Chipping Away At Abortion Access

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Congress is set to vote on another abortion restricting bill that would permanently ban the use of tax dollars for abortions.

Today is the 42nd anniversary of the Supreme Court’s landmark decision in Roe v. Wade, so naturally the newly sworn-in Republican House has scheduled a vote to restrict women’s access to abortion.  After a veto threat by President Obama and an unexpected revolt by women in the Republican caucus, H.R. 36, a bill that would ban abortion after just 20 weeks was hastily shelved Wednesday.  Instead, the House is set to vote on H.R. 7, another abortion restricting bill that would permanently ban the use of tax dollars for abortions.

That ban, codified in 1976 by the Hyde Amendment, normally requires a congressional reauthorization annually, but this new bill would institute a permanent ban, while also prohibiting coverage under private plans offered by Obamacare.  Hyde essentially makes abortion inaccessible for women who receive their health care from Medicaid. Thus the right to abortion is still in tact, but access to the procedure is all but impossible for poor women.  

Additionally, a de facto ban on abortion through insidious TRAP (“Targeted Regulation of Abortion Providers”) laws has the greatest impact on women of color and low income women, especially in states like Texas and Florida where abortion providers are scarce and harder to come by each day.  TRAP laws require abortion clinics—unlike other medical clinics—to meet certain arbitrary and onerous regulatory standards that are not medically necessary.  For example, in 12 states TRAP laws require abortion clinics to have hallways the same width as emergency rooms.  In short, TRAP laws close abortion clinics. If there is nowhere to seek a legal and safe abortion in a reasonable distance from a woman’s home, a woman’s right to an abortion is essentially nonexistent.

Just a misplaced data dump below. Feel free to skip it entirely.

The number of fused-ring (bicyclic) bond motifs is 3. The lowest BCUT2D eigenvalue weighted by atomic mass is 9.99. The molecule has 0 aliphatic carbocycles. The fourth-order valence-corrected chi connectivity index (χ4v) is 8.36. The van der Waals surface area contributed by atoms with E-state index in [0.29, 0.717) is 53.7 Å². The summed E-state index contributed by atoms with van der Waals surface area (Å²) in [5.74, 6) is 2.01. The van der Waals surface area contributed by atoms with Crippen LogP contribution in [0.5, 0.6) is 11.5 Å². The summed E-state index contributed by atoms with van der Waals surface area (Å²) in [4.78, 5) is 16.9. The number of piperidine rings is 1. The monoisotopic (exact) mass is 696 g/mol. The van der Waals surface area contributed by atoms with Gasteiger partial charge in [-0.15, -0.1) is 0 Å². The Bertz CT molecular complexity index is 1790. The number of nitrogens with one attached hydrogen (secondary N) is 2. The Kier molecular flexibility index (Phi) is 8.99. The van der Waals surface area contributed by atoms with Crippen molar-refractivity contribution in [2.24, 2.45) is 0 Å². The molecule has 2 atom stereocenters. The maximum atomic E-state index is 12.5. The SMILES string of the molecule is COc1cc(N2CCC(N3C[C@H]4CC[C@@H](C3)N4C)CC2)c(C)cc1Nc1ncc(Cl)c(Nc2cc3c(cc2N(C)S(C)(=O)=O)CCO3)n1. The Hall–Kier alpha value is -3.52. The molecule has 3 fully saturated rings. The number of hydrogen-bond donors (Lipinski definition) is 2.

Over the past four decades since Roe, opponents of legal and safe abortion procedures have systematically restricted access by attacking it from all sides.  Instead of working to overturn Roe by pushing a direct legal challenge all the way up to the Supreme Court, opponents are chipping away at access bit by bit. In the past four years alone, states have enacted 231 abortion restricting laws. (Note: The conservative Supreme Court would likely overturn Roe if a challenge did make it to the Roberts Court).  And while abortion rates have been going down for all women since Roe, Black women have consistently had the highest rate of abortions compared to other women.  Thirty-seven percent of abortions are obtained by Black women, compared to 33 percent by White women and 22 percent by Latina women, according to the Guttmacher Institute. 

Supporters of women’s abortion access have been playing litigation whack-a-mole in the courts, fighting abortion opponents with some success.  That tactic is evolving to include an offensive approach, which seeks to expand access to the procedure.  In 17 states, legislators introduced measures to expand access and voters rejected “personhood” ballot initiatives that would criminalize both abortion and many forms of contraception.   

What’s still unclear is whether there will be any political cost for the Republican Party among women voters, a key constituency that the GOP cannot afford to lose entirely.  Black women have had the highest rate of voter turnout in recent presidential elections, and challenges to abortion access resonate with communities of color. The right to an abortion is only as strong as the ability to access it, and for many Black women who live in states where clinics are regularly shutting down, that access is no longer a reliable reality.

Zerlina Maxwell, J.D., is a political analyst and ESSENCE contributor.  She writes about national politics, candidates, and specific policy and culture issues including domestic violence, sexual assault, victim blaming and gender inequality.

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